Griebel v. Tri-State Ins. Co. of MinnesotaAnnotate this Case
311 N.W.2d 156 (1981)
Bruce GRIEBEL, Appellant-Respondent, v. TRI-STATE INSURANCE COMPANY OF MINNESOTA, Defendant and Third Party Plaintiff, Appellant-Respondent, v. EMPLOYER MUTUAL COMPANIES OF DES MOINES, Third Party Defendant, Respondent.
Nos. 51424 to 51426.
Supreme Court of Minnesota.
July 31, 1981.
Rehearing Denied October 22, 1981.
*157 Somsen, Dempsey & Schade, New Ulm, for appellant Griebel in No. 51426.
Blaufuss & Stoneberg, Marshall, for appellant Tri-State Ins. Co. in Nos. 51424 and 51425.
Gislason, Dosland, Hunter & Malecki, New Ulm, for respondent Employer Mut. Co.
Heard, considered, and decided by the court en banc.
SHERAN, Chief Justice.
This case arises out of two motor vehicle accidents. On January 27, 1977, appellant Bruce Griebel sustained a back injury as a result of an accident that occurred while he was driving a truck for Tri-State Grease and Tallow Co. Due to his injury, Griebel has not worked since April 18, 1977. During the period of his unemployment, Griebel received workers' compensation benefits for temporary total disability from respondent Employer Mutual Companies of Des Moines. These payments continued until May 14, 1979, at which time Griebel sustained a serious fracture of the left leg in an automobile accident that occurred while he was en route to pick up his wife from work. The second accident caused no aggravation to Griebel's back injury. Shortly after the second accident, Employer Mutual submitted its notice to discontinue benefits. In a separate order, we have summarily affirmed the decision of the Workers' Compensation Court of Appeals that requires Employer Mutual to continue the payment of benefits due to Griebel's continuing back disability.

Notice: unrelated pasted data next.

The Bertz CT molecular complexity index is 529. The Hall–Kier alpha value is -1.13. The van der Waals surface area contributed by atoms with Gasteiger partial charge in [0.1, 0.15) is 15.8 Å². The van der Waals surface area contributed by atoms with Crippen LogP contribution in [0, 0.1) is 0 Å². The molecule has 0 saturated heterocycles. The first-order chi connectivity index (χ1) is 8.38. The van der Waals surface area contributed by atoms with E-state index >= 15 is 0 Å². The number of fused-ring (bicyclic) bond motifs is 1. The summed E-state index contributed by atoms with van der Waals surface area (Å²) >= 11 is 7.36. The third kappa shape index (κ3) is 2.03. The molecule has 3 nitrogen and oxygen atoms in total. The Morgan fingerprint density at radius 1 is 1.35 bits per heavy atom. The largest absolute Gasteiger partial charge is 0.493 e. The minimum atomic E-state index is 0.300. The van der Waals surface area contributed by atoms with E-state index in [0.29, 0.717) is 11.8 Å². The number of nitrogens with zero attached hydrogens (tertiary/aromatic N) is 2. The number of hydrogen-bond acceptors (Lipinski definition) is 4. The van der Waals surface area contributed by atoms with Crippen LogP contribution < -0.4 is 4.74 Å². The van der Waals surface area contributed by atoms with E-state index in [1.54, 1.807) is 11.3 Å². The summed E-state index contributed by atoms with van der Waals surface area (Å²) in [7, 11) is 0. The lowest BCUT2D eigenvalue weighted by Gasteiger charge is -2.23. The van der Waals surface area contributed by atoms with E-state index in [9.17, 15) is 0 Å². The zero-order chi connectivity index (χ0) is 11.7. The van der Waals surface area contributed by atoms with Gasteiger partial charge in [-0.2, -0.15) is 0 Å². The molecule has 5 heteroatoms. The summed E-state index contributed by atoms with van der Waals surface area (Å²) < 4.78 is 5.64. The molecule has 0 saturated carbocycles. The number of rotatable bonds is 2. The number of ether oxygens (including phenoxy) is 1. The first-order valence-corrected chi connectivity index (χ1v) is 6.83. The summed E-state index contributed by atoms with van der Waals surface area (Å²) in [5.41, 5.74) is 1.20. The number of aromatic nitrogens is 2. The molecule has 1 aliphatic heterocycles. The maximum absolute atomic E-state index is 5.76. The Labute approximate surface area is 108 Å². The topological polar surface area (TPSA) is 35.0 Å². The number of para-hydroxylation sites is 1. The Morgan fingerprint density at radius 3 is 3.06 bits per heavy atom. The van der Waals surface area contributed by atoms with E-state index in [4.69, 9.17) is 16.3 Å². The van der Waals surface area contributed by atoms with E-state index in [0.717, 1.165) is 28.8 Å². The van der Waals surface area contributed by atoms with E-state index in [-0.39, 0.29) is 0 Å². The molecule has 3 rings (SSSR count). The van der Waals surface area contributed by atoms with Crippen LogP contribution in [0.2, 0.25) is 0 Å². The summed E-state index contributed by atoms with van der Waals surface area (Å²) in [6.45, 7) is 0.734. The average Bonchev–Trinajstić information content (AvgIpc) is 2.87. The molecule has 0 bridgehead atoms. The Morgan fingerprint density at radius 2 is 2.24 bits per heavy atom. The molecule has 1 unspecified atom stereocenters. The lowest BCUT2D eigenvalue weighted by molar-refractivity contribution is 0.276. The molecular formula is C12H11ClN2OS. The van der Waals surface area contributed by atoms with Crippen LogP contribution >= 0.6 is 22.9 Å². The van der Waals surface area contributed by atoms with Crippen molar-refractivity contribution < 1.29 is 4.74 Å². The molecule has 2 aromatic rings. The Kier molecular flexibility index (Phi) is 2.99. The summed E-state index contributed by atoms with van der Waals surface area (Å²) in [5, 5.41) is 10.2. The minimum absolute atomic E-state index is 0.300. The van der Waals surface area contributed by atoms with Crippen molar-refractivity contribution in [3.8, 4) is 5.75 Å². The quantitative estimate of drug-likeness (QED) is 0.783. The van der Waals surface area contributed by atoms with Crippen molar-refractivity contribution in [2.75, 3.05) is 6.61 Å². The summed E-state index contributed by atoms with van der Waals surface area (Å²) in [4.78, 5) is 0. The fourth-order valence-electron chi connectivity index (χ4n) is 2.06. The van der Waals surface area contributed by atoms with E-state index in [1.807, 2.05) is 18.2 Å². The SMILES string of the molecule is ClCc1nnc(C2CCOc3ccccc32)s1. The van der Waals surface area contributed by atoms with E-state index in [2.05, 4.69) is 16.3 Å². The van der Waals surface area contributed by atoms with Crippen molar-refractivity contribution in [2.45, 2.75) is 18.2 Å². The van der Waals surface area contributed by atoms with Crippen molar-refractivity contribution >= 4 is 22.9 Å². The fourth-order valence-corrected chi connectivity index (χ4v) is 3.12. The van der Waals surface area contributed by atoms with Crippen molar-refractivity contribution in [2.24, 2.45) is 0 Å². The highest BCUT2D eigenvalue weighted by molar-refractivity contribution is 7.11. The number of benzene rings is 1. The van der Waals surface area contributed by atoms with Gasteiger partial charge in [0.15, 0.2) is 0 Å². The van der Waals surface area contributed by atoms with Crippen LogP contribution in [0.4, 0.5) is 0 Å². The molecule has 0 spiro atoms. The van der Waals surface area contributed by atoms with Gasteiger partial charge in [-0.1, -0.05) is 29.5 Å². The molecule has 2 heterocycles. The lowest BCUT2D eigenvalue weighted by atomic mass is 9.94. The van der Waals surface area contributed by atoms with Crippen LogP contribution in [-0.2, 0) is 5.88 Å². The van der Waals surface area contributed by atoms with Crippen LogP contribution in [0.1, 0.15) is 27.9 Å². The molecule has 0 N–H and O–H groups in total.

On July 25, 1979, Griebel brought suit against his no-fault insurer, appellant Tri-State Company of Minnesota, for income loss benefits alleged to be payable because of the second accident. Tri-State served a third-party complaint upon respondent Employer Mutual, claiming a right of setoff should it be found liable for payment of no-fault benefits. In his order and amended order granting Griebel's motion for summary judgment, District Judge Noah S. Rosenbloom *158 held that workers' compensation benefits are primary to the extent that both no-fault and workers' compensation benefits are payable; that Tri-State is liable for 85% of Griebel's average weekly wage at the time of his 1977 injury; and that Tri-State is entitled to an offset from Employer Mutual for the amount of workers' compensation benefits paid to Griebel. Tri-State appeals from both the original and amended orders (51424 and 51425), and Griebel appeals from the original order and judgment (51426). We affirm.
The parties ask this court to resolve the question of whether Griebel is entitled to income loss benefits under the Minnesota No-Fault Automobile Insurance Act and, if so, whether the no-fault carrier may coordinate its payments with the workers' compensation benefits Griebel receives for his first injury. These issues pose a unique dilemma that has not been directly faced by any jurisdiction that has enacted a no-fault statute. Under the no-fault act, basic economic loss benefits are payable to an insured who is injured in an automobile accident. One element of basic economic loss under the statute is income loss. Section 65B.44, subd. 3 states: "Disability and income loss benefits shall reimburse 85 percent of the injured person's loss of present and future gross income from inability to work proximately caused by the nonfatal injury subject to a maximum of $200 per week." Minn.Stat. § 65B.44, subd. 3 (1978). In prior cases, this court has considered situations in which a single injury gives rise to both a no-fault claim and a claim under another type of insurance. See, e. g., Wallace v. Tri-State Insurance Co., 302 N.W.2d 337 (Minn.1980) (health insurance); Record v. Metropolitan Transit Commission, 284 N.W.2d 542 (Minn.1979) (workers' compensation). The issue in this case, however, is whether a person already receiving temporary total disability benefits may also collect no-fault income loss benefits due to a second accident that produces an injury unrelated to the first injury, causing an independent total disability. Appellate Tri-State argues that subd. 3 of section 65B.44 does not apply to a person who is not both working and collecting wages at the time of the accident. Griebel contends that workers' compensation benefits are income and that he need not be working at the time of injury as long as he is prevented from working by the injury.